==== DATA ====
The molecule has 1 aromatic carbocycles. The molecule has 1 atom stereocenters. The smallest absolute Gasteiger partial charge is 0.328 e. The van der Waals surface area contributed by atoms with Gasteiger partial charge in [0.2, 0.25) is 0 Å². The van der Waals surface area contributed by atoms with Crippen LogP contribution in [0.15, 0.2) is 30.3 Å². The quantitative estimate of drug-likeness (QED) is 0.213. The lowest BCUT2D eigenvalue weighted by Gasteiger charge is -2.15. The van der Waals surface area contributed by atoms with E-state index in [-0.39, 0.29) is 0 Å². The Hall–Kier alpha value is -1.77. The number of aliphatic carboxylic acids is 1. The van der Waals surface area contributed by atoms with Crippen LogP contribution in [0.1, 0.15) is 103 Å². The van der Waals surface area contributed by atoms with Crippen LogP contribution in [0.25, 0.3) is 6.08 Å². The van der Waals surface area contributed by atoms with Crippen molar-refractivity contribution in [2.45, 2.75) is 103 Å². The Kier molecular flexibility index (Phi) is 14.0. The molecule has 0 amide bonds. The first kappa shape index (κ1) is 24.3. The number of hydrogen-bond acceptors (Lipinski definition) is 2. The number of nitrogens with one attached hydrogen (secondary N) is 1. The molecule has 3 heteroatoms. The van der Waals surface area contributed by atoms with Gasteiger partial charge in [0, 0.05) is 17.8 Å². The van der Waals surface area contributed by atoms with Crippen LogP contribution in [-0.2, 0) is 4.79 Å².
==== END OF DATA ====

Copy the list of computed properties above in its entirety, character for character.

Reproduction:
The molecule has 1 aromatic carbocycles. The molecule has 1 atom stereocenters. The smallest absolute Gasteiger partial charge is 0.328 e. The van der Waals surface area contributed by atoms with Gasteiger partial charge in [0.2, 0.25) is 0 Å². The van der Waals surface area contributed by atoms with Crippen LogP contribution in [0.15, 0.2) is 30.3 Å². The quantitative estimate of drug-likeness (QED) is 0.213. The lowest BCUT2D eigenvalue weighted by Gasteiger charge is -2.15. The van der Waals surface area contributed by atoms with E-state index in [-0.39, 0.29) is 0 Å². The Hall–Kier alpha value is -1.77. The number of aliphatic carboxylic acids is 1. The van der Waals surface area contributed by atoms with Crippen LogP contribution in [0.1, 0.15) is 103 Å². The van der Waals surface area contributed by atoms with Crippen LogP contribution in [0.25, 0.3) is 6.08 Å². The van der Waals surface area contributed by atoms with Crippen molar-refractivity contribution in [2.45, 2.75) is 103 Å². The Kier molecular flexibility index (Phi) is 14.0. The molecule has 0 amide bonds. The first kappa shape index (κ1) is 24.3. The number of hydrogen-bond acceptors (Lipinski definition) is 2. The number of nitrogens with one attached hydrogen (secondary N) is 1. The molecule has 3 heteroatoms. The van der Waals surface area contributed by atoms with Gasteiger partial charge in [0, 0.05) is 17.8 Å². The van der Waals surface area contributed by atoms with Crippen LogP contribution in [-0.2, 0) is 4.79 Å².